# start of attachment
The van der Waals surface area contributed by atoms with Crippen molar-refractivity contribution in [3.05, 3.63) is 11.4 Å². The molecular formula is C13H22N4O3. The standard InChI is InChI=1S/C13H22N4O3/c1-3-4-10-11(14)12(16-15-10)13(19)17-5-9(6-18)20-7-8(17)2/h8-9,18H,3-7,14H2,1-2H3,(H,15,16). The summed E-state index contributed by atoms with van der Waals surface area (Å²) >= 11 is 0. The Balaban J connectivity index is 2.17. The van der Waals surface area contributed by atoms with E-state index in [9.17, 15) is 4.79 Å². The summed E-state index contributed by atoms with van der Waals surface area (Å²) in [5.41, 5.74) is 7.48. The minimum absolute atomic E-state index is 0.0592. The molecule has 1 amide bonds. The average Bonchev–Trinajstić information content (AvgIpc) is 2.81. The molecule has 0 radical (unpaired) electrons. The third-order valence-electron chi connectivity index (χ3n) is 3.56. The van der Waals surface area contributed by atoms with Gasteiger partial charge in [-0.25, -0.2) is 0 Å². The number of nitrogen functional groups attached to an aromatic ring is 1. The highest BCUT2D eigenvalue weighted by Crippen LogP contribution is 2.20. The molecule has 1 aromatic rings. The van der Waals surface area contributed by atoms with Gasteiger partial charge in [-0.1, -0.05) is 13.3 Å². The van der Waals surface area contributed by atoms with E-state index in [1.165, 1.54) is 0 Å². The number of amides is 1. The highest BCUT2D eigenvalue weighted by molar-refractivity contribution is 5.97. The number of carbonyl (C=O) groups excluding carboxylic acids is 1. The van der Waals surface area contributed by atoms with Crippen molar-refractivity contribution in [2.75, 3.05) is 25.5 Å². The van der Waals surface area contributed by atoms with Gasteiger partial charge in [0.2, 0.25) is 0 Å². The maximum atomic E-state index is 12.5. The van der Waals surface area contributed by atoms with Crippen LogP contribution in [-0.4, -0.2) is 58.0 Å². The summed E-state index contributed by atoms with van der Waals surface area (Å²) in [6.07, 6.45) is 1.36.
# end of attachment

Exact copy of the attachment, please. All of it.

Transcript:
The van der Waals surface area contributed by atoms with Crippen molar-refractivity contribution in [3.05, 3.63) is 11.4 Å². The molecular formula is C13H22N4O3. The standard InChI is InChI=1S/C13H22N4O3/c1-3-4-10-11(14)12(16-15-10)13(19)17-5-9(6-18)20-7-8(17)2/h8-9,18H,3-7,14H2,1-2H3,(H,15,16). The summed E-state index contributed by atoms with van der Waals surface area (Å²) >= 11 is 0. The Balaban J connectivity index is 2.17. The van der Waals surface area contributed by atoms with E-state index in [9.17, 15) is 4.79 Å². The summed E-state index contributed by atoms with van der Waals surface area (Å²) in [5.41, 5.74) is 7.48. The minimum absolute atomic E-state index is 0.0592. The molecule has 1 amide bonds. The average Bonchev–Trinajstić information content (AvgIpc) is 2.81. The molecule has 0 radical (unpaired) electrons. The third-order valence-electron chi connectivity index (χ3n) is 3.56. The van der Waals surface area contributed by atoms with Gasteiger partial charge in [-0.25, -0.2) is 0 Å². The number of nitrogen functional groups attached to an aromatic ring is 1. The highest BCUT2D eigenvalue weighted by Crippen LogP contribution is 2.20. The molecule has 1 aromatic rings. The van der Waals surface area contributed by atoms with Gasteiger partial charge in [-0.1, -0.05) is 13.3 Å². The van der Waals surface area contributed by atoms with E-state index in [1.165, 1.54) is 0 Å². The number of amides is 1. The highest BCUT2D eigenvalue weighted by molar-refractivity contribution is 5.97. The number of carbonyl (C=O) groups excluding carboxylic acids is 1. The van der Waals surface area contributed by atoms with Crippen molar-refractivity contribution in [2.75, 3.05) is 25.5 Å². The van der Waals surface area contributed by atoms with Gasteiger partial charge in [0.2, 0.25) is 0 Å². The maximum atomic E-state index is 12.5. The van der Waals surface area contributed by atoms with Crippen LogP contribution in [-0.4, -0.2) is 58.0 Å². The summed E-state index contributed by atoms with van der Waals surface area (Å²) in [6.07, 6.45) is 1.36.